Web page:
On the surface, this could cause some to worry that our escape has been turned into a battlefield by the politically motivated or by those who could care less about the pureness of sports… Continue reading →
When 16th-century English theologian Richard Hooker said, “Change is not made without inconvenience, even from worse to better,” he didn’t know anything about NBA traders. But he did know something that Portland Trail Blazer forward Buck Williams has learned: The road to success is not always smooth. Sometimes it takes you through New Jersey. Kyle Rote Jr. caught up with the Blazers’ veteran to ask him how change has affect his life.
Click here to read our story on the third pick in the 1981 draft, Buck Williams, from our March/April 1991 issue. Continue reading →
Last April 12 was Opening Day for 42: The True Story of an American Legend, honoring Dodgers’ Hall of Famer Jackie Robinson (1919-1972). Chadwick Boseman played the man who broke MLB’s color barrier, with Harrison Ford as Brooklyn executive Branch Rickey (1881-1965). As David Q. Voight wrote in the Biographical Dictionary of American Sports (2000): “Rickey’s innovations as baseball executive, dominant role in the racial integration of organized baseball, and stimulus to the game’s expansion place him among this century’s most influential baseball leaders.” This year marks his centennial in the baseball front office. Becoming manager/executive director of the AL St. Louis Browns in 1913, his remarkable vision—and Christian convictions—created a Hall of Fame (1967) icon. Rickey was a bright, diligent student who worked through Ohio Wesleyan College and the University of Michigan Law School by teaching and coaching sports. He played pro baseball from 1903-07, a catcher batting .239 Read More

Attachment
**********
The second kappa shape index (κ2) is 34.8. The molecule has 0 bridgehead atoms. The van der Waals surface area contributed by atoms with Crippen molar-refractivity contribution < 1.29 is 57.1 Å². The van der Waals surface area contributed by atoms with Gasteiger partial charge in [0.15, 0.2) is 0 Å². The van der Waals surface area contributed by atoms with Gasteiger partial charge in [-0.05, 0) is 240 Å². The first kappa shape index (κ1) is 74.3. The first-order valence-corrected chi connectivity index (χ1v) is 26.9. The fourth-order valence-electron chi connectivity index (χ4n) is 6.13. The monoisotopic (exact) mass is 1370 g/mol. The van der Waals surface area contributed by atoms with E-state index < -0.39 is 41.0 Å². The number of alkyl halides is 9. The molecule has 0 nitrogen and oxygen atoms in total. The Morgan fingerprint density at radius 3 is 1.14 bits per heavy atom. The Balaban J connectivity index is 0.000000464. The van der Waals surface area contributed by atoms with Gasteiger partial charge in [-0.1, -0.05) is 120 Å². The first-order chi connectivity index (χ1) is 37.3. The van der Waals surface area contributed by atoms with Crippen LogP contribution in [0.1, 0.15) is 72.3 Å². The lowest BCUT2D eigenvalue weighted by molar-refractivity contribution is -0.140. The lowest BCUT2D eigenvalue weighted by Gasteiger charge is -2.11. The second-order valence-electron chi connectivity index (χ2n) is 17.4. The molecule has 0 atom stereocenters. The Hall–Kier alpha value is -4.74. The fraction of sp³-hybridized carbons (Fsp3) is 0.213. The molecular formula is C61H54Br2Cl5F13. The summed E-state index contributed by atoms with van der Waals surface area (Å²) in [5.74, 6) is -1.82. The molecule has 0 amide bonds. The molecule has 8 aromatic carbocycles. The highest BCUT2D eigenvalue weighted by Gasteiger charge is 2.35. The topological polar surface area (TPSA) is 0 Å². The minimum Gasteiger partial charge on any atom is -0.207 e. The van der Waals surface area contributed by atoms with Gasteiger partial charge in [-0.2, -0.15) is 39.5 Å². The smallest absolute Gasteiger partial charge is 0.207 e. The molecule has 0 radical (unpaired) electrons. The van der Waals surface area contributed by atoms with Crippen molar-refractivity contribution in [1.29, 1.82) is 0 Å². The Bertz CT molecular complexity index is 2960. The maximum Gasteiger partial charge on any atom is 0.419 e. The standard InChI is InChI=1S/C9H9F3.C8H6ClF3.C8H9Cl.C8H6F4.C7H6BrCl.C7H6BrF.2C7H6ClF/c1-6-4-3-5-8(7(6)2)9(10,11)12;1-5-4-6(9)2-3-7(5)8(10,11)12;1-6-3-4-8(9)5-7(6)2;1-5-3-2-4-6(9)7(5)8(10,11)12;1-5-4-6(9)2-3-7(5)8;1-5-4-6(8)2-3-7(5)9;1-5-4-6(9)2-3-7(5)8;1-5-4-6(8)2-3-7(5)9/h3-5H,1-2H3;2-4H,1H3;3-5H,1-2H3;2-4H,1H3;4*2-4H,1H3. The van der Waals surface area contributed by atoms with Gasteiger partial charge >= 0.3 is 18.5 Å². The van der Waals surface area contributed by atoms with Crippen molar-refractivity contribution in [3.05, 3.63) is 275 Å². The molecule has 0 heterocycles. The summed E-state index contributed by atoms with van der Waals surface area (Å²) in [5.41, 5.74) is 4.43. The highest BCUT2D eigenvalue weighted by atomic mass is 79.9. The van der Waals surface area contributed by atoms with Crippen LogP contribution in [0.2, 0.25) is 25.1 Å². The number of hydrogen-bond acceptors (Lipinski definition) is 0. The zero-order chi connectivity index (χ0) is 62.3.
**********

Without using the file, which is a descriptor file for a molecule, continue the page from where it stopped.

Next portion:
Robbie Ross should not have been in the major leagues in 2012, pitching for the American League champion Texas Rangers. The 22-year-old had a fine year in 2011, but most of that season was spent with Myrtle Beach in Class-A ball where he posted a 9-4 record with a 2.26 ERA while starting 20 games. It was good enough to earn him a late season promotion to Double-A where he handled himself well in six games. His lower and mid-level minor league performance was enough to earn him a non-roster invitation to the Rangers major league spring camp in 2012 for a taste of big league life, and for the Rangers to get a brief look at a prospect they had chosen 44th overall in the 2009 draft. No promises. No expectations. Ross was given the ball that spring in nine games and gave up only two earned runs in Read More
Tampa Bay Rays star Ben Zobrist was on the world stage recently when he played for the United States in the World Baseball Classic in March.
But Zobrist was on an even bigger stage in 2008, when the Rays faced the Philadelphia Phillies in the World Series. Zobrist saw it as an opportunity where he could give God the glory if the Rays could win. When his team lost, though, he was baffled—but only for a short time… Continue reading →
Sports Spectrum magazine seeks to highlight Christian athletes of all sports and levels to help motivate, encourage
and inspire people in their faith through the exciting and challenging world of sports.